We are beside ourselves. In spite of our having made our garden perimeter as secure as we can, Poppy still manages to find a way out. Always whilst our backs are turned. Short of sitting and watching her 24 hours a day, I don't know how we are going to discover her means of escape.
She still can't get back in so we can only imagine that she escapes by jumping from a huge height...but that it's too high for her to jump back in.
So last night I attached her lead to a length of rope, tied to the steps and put her bedding under the steps..a cosy and cool place for her to sleep.
All was fine...no warning barks from Beki during the night which usually mean "she's escaped...come quickly".
When I got up this morning..there was Poppy curled up under the steps...quite content....BUT she had company...another one of the little dogs from Poppy's family was in there with her! Well not as small as Poppy. But the worrying thing is that he is a boy and Poppy is in season...so how do I know if they've "done the deed"?
Well I guess I'll find out sooner or later.....groan......
Thursday, 16 July 2009
Naturally I've had plenty of practise at sorting out these things because we have moved so often. It doesn't necessarily get any easier though.
Add to the list...finding a good vet. Not so easy here because most vets deal with working animals and don't specialise in the treatment of dogs...and as far as cats are concerned...forget it.
Anyway Mr Ayak and I set off this morning to find a vet. We left Beki at home and took Poppy with us. We found two vets in Milas, but didn't like the look of the facilities, but the third one seemed fine. The vet was fairly young...in my opinion usually a good sign here as their training is a little more thorough. He also had a small fluffy dog of his own in his office who looked happy and healthy, so I felt quietly confident in his ability.
Now for the shock...he examined Poppy thoroughly and decided she was in fact about 2 or 3 YEARS old...much older than we thought. I had a feeling this morning that she was coming into season and he confirmed this. In his opinion she has been quite badly treated and malnourished, which of course is why she is so small. It's also possible that she may have had pups at some time.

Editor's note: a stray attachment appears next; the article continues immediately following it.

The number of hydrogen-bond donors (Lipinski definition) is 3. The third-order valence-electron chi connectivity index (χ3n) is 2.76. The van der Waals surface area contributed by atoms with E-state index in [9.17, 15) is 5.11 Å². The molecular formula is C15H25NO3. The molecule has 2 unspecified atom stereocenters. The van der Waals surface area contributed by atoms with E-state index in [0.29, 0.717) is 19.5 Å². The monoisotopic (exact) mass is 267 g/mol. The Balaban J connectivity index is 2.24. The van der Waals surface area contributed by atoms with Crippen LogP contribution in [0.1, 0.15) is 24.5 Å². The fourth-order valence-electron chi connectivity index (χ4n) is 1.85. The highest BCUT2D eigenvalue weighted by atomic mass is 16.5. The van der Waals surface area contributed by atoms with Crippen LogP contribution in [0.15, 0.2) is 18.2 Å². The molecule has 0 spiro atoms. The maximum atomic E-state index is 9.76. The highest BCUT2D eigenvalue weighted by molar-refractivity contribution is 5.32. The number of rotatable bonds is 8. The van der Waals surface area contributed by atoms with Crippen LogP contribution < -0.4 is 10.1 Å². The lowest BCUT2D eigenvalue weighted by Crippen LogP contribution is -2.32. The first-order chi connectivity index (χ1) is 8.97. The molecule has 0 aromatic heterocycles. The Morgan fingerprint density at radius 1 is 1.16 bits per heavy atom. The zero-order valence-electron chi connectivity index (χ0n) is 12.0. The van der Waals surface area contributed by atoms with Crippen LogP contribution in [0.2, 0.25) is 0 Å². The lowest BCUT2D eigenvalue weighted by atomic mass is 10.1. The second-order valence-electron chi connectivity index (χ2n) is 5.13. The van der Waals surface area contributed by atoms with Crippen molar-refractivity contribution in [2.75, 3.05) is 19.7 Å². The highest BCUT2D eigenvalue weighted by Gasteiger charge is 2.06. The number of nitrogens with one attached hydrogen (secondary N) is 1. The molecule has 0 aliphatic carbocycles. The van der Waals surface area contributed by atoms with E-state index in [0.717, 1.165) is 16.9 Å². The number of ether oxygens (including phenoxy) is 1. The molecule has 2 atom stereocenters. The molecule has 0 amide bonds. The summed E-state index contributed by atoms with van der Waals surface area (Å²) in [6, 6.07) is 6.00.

However, he did say that she is very strong and with the TLC that we are able to give there is no reason why she shouldn't thrive and be very happy. She's already very much a lapdog and loves cuddles.
She is still finding ways of getting out of the garden, but doesn't seem able to find a way back in which is causing a bit of a problem. We have arranged for a gate to be built at the top of the steps up to the verandah and this should be ready on Saturday. Mr Ayak built the stone wall a little higher last night but it didn't stop her...she seems able to leap from enormous heights!
Another "must find" in a new area is a decent hairdresser. Fortunately Turkey has more good hairdressers than bad, and they're very cheap...but I still hate having to search for one that suits me.
I was so lucky today. I managed to find a fantastic hairdresser. My roots were badly in need of doing and I needed a cut, wash and blow dry. He did a marvellous job for the total price of 32 lira...the equivalent of aroung 13 pounds sterling. I told you it was cheap...I don't think you could beat that price anywhere. A cut and blow dry without colouring is around 3 pounds sterling!
So that's the vet and the hairdressers sorted...just need to find a dentist and a doctor next...but as you can see I got my priorities right!
Tuesday, 14 July 2009
Monday, 13 July 2009
Distraction No. 1:
Imagine the above terrace covered by a gazebo (a metal and fabric one)...we bought one from Carrefour yesterday for the equivalent of around 25 pounds. It took Mr Ayak hours to erect it..with great difficulty...and the gentle breeze is making it sway a little precariously. But it's still standing...and this is where I am sitting with my laptop...now sheltered from the sun and the heat which at approx 10.45 am is already 89 degrees F. And I am gazing out at that wonderful view.
Distraction No. 2:
The dogs...yes dogs plural.
On Saturday we had a new addition to our family. She is a tiny little thing (about the size of Mr Ayak's shoe) and she arrived looking very timid...very dirty..full of ticks...and quite hungry judging by her protruding ribs. She will remain small..Mr Ayak has seen the family. A man in the village has about of 20 of them. Apparently they are well cared for by Turkish standards...but knowing what this means I am avoiding going to look at them or I will probably want to bring them all home. I've long since learned that I cannot save all the dogs in Turkey. I've rescued a fair number in my time and I have to be satisfied with that.
We showered her, painstakingly removed ticks, brushed her and fed her. As it was quite late on Saturday night when we finished and it was dark she actually looked white and fluffy to me. In fact in daylight she is more a beige colour...although the skin underneath is quite dark.